Generally, the winding up of a solvent entity will follow one of the following routes:


DS01 Strike Off

If you company has reserves less than £25,000 it may be possible to follow a simple strike off process post preparation of statutory filings to the cessation of trade date.

A claim for ER can be successful on distributions up to £25,000 if structured correctly, however with the dividend rate being 7.5% in the basic rate, it can be preferable to structure distribution of reserves as income, especially if straddling two tax years.

Advice and planning is essential.


Members Voluntary Liquidation [MVL]

An MVL is the preferred route for winding up a solvent company with significant reserves.

Only a qualified and registered insolvency practitioner can perform an MVL, and a successful winding up via this route requires planning, sometime two years in advance, as well as a close interaction between the IP and accountant to ensure all aspects are prepared in accordance with the planning and legislation.

This route can provide distribution of reserves as capital, potentially split across tax years and where possible ‘husband and wife’ providing an extremely tax efficient exit with access to entrepreneur’s relief and the capital gains annual exemption of £12,000, per person, per tax year.

Again, it is essential you engage a qualified accountant who has in depth knowledge of managing company exits via MVL.


Creditors Voluntary Liquidations [CVL]

It’s an unfortunate but not uncommon scenario that many contractors, having had their seemingly long-term contracts terminated, have now been put into a position of insolvency.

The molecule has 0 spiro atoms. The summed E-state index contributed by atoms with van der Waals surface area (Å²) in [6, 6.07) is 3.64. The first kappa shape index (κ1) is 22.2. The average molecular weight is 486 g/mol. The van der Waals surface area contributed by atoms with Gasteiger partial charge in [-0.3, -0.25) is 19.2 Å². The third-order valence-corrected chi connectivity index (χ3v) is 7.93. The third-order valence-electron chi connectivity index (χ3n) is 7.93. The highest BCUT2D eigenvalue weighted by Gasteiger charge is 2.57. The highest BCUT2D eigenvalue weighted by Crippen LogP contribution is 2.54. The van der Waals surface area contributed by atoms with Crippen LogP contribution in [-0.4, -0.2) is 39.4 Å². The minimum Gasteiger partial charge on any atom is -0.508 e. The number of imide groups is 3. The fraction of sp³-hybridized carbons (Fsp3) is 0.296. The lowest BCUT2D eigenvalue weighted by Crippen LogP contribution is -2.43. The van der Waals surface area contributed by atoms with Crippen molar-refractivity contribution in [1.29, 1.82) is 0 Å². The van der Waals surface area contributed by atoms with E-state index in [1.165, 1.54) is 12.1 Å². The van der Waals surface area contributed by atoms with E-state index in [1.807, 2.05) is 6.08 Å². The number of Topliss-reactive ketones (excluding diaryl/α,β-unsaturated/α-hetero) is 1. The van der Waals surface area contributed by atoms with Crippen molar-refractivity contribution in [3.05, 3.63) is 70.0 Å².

If you find yourself in this position, it is essential you take action as soon as possible as demanded under the fiduciary duty imposed on you as a Director of the company.

You should look to contact an accountant who is capable and familiar dealing with insolvency issues, this may not be your existing accountant, especially if you have utilised an ‘online’ provider.

In broad terms insolvency can be assumed when the company is unable to meet its liabilities when they fall due or the company’s liabilities are greater than its assets.

Should you continue to trade, incur expenses or extract funds personally from a company that is deemed insolvent, you could face serious penalties including a criminal prosecution.

Taking prompt and decisive action is essential in achieving palatable results under a CVL.

We work closely with clients and our insolvency specialists to ensure the winding up of an insolvent limited company is fair and where possible will allow the directors to continue to trade unhindered in the future.

Manged correctly this process can extinguish all corporate liabilities and give a director the opportunity of a fresh start. This process is a corporate insolvency so will not appear on personal credit files.

It is essential you speak to a knowledgeable accountant as soon as you become aware of solvency issues. You will have more options of resolution if you tackle the problem early and head on.



There are many options when dealing with a ‘termination of contract’ scenario, most significantly around the management of the associated limited company.

There are combinations and permutations of the options outlined above which will be bespoke to your situations, which will allow you to continue to trade in whichever guise is preferably or available in the present climate, under the most favourable terms.

Now more than ever it is essential you have the support and input of a qualified competent accountant to guide you through these challenging times.

Contact us today for a free consultation.